Sir Mark Elder has been a champion of Berlioz’ music for many years, continuing a tradition which began with the founder of his Manchester orchestra, Charles Hallé. Ahead of performing La Damnation de Faust as part of events marking the 150th anniversary of the composer’s death, Sir Mark spoke about this remarkable work and what makes Berlioz sound like Berlioz.

Sir Mark Elder © Benjamin Ealovega
Sir Mark Elder
© Benjamin Ealovega

The French would be the first to acknowledge that for a long time Berlioz was better appreciated in Britain then in France. Where did our Berlioz tradition begin?

My orchestra was founded by Charles Hallé, the only orchestra in the world named after its founder. Before he came to England, Hallé lived for many years in Paris, where he became a friend of Berlioz. When the revolutions happened in the middle of the 19th century, he was about to go back to Germany but someone suggested he go and find work in England. Hallé conceived the idea of forming an orchestra in Manchester and he was crucial in being one of the first people to introduce Berlioz’ music to this country.

With La Damnation de Faust, Hallé introduced one part each year to an unsuspecting public so they gradually got into the idiom of Berlioz’ very strange music. By the time he came to the whole thing, the music had become so accepted by the Manchester public that he did many many performances of it.

Faust by stealth, as it were.

Exactly. Of course, they did it in English. It was only after the Second World War that everyone got up themselves and decided they were too Euro to do things in English. In the 19th century, nobody would have considered performing it in the original language. Why should a Mancunian chorus of amateur singers be able to master the French in this very difficult piece?

Our interest in Berlioz has snowballed from Hallé’s time. The next generation took it up – Beecham was a great Berlioz conductor who enjoyed the fire, variety and drama in it. When I was a young man, it was Sir Colin Davis’ advocacy, his determination to go on tussling with this music, that got to me very early. Colin did it constantly and renewed it and that’s something I’ve tried to do as well.

Hector Berlioz © Public domain
Hector Berlioz
© Public domain

Damnation seems to defy categorisation. A légende dramatique, it’s always seemed to exist somewhere between the opera house and the concert hall. Does it cry out for a staged production?

I’ve conducted Damnation in three different productions and I will never do it again. I adore this piece. I revere it. But when you conduct it in the theatre, you realise that the way he’s written for orchestra belongs in the concert hall. It’s much too detailed and elaborate and ornamented for the opera house. In the theatre, you never get the right sonority, the ability to concentrate on the way Berlioz elaborates his musical ideas. In the concert hall, where there’s nothing visual, you can do that. That whole scene where he magically sends Faust to sleep and gives him this vision of Marguerite, that is something specially for the concert hall. It doesn’t work as a piece of dramatic music because when you have a visual counterpart, there’s too much to think about. You can’t hear the imagination in the music because you’re too busy trying to work out what’s on the stage.

It should be done, ideally, by soloists who are totally inside their roles so that one feels they are giving us a concert performance of an opera. This weekend, Laurent Naouri sings Mephistophélès – he does it by heart, standing around beside the chorus, hiding. He uses whatever stage space we can give him.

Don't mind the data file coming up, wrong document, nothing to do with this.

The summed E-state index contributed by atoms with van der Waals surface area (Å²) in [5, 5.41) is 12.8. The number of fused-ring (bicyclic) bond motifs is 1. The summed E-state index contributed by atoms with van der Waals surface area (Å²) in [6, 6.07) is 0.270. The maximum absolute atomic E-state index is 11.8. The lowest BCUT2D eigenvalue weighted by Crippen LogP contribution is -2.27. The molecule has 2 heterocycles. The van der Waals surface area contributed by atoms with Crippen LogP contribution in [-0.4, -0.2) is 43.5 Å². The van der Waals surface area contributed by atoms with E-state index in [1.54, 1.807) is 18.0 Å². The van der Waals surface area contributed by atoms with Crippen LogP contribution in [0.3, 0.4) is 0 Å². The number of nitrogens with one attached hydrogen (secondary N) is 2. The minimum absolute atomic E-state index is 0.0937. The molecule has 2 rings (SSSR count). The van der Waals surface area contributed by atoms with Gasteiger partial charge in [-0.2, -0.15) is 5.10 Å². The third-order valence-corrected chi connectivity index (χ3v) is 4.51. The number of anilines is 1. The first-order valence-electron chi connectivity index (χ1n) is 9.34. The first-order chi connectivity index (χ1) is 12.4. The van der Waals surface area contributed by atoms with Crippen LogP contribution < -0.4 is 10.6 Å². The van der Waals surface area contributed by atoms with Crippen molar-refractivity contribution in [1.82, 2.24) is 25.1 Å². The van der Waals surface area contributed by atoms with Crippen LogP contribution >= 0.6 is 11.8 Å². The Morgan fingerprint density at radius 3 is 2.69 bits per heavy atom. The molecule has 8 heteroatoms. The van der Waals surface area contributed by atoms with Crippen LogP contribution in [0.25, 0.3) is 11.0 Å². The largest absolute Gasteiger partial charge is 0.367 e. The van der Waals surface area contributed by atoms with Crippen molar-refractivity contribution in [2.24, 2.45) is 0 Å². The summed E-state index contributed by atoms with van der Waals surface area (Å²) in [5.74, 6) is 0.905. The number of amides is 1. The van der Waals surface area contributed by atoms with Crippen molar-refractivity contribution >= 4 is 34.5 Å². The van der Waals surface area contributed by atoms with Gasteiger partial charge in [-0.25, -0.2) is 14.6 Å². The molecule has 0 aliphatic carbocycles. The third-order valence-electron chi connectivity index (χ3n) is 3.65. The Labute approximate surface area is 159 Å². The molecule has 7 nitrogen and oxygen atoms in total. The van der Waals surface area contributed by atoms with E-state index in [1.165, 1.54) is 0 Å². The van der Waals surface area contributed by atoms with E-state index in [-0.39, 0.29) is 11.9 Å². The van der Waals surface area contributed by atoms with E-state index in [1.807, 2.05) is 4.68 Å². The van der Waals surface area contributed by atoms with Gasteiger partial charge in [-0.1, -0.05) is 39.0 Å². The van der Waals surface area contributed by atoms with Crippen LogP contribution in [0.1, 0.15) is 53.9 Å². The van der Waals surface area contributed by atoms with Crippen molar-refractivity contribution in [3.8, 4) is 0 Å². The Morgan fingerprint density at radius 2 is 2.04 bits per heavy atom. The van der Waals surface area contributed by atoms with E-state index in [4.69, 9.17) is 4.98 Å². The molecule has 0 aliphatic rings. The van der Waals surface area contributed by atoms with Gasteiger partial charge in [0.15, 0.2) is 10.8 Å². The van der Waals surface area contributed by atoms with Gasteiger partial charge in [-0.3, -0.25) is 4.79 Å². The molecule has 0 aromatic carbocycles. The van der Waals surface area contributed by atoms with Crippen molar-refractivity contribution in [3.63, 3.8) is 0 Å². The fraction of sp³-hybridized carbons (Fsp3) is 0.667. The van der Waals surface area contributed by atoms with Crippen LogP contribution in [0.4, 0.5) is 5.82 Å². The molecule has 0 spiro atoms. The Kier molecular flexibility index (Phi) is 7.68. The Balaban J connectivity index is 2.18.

Now why isn’t it an opera? The answer is because Berlioz was so downtrodden by the Paris Opera. The demands that Benvenuto Cellini made were so unusual – everyone thought he was slightly mad and they didn’t know how to cope with his eccentricity. The audience didn't either, so the piece was a failure. He was rather downhearted and nobody thought he could write an opera for Paris again. I think that if Cellini had been a fantastic success, the idea of writing a Faust opera would have been uppermost in his mind. He loved Goethe and he saw the musical possibilities.

What makes Berlioz’ music so unique, so instantly recognisable?

This is a very rich topic. Berlioz was a maverick. He was very badly behaved at the conservatoire and didn’t toe the line – it was against his nature. I’m sure he felt that if he was going to find his individual voice he didn’t want to develop that voice through the traditional channels of obedience to harmony and counterpoint that composers were expected to follow.

By the time he started composing – not at all confident that his music would ever reach the light of day – he was driven on by some inner force and that musical will was something that carried him through his whole career and gave us some of the most original masterpieces the world has ever heard.

Closely aligned with this – particularly in relation to Damnation – he wanted to make the orchestra speak in a manner which was unknown at that time. This was part of his problem: getting people to accept so many different sonorities – that’s the crucial word for me in trying to epitomise what makes him what he is. The sonority of his music, at the beginning of all his major pieces, is the first thing that strikes you. Harold in Italy – inspired by Lord Byron, set as a symphony but also a viola concerto – starts with this mumbling down in the cellos and basses, which is clear and cantabile. But what does it mean? The music finds its feet, as if someone’s gradually climbing a hill and they eventually get to the top of it and you get the melody with the viola. Two of his greatest pieces – Damnation and Roméo et Juliette – both start with unaccompanied violas. Now, in the early 19th century, most of the time you couldn’t even rely upon the violas to turn up! Starting Damnation with this beautiful, long drawn out, slightly melancholic pastoral tune … nobody else would have done that. The next time that the violas started a piece was the Adagio to Mahler 10! Berlioz’ ear for instrumental colour and sonority was original because it was allied to an intensely personal imagination – an imagination with no barriers.